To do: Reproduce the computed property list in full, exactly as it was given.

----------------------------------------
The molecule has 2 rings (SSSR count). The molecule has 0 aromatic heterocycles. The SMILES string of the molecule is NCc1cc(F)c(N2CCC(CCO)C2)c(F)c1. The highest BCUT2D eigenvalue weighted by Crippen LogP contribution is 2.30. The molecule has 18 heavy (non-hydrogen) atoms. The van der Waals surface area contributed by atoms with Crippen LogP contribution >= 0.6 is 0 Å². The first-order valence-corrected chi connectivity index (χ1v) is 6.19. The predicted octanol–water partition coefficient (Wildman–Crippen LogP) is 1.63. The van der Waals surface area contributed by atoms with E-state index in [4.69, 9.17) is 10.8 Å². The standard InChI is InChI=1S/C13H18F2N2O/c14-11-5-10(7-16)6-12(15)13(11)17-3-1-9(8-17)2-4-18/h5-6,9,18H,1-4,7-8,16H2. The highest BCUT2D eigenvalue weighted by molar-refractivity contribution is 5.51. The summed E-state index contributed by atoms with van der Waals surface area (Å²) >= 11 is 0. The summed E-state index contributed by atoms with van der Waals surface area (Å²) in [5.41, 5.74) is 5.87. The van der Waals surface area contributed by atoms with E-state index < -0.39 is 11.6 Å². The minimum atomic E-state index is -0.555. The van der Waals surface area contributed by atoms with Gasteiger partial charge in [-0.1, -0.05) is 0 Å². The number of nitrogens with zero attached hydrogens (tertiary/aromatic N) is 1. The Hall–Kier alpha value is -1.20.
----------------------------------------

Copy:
The molecule has 2 rings (SSSR count). The molecule has 0 aromatic heterocycles. The SMILES string of the molecule is NCc1cc(F)c(N2CCC(CCO)C2)c(F)c1. The highest BCUT2D eigenvalue weighted by Crippen LogP contribution is 2.30. The molecule has 18 heavy (non-hydrogen) atoms. The van der Waals surface area contributed by atoms with Crippen LogP contribution >= 0.6 is 0 Å². The first-order valence-corrected chi connectivity index (χ1v) is 6.19. The predicted octanol–water partition coefficient (Wildman–Crippen LogP) is 1.63. The van der Waals surface area contributed by atoms with E-state index in [4.69, 9.17) is 10.8 Å². The standard InChI is InChI=1S/C13H18F2N2O/c14-11-5-10(7-16)6-12(15)13(11)17-3-1-9(8-17)2-4-18/h5-6,9,18H,1-4,7-8,16H2. The highest BCUT2D eigenvalue weighted by molar-refractivity contribution is 5.51. The summed E-state index contributed by atoms with van der Waals surface area (Å²) >= 11 is 0. The summed E-state index contributed by atoms with van der Waals surface area (Å²) in [5.41, 5.74) is 5.87. The van der Waals surface area contributed by atoms with E-state index < -0.39 is 11.6 Å². The minimum atomic E-state index is -0.555. The van der Waals surface area contributed by atoms with Gasteiger partial charge in [-0.1, -0.05) is 0 Å². The number of nitrogens with zero attached hydrogens (tertiary/aromatic N) is 1. The Hall–Kier alpha value is -1.20.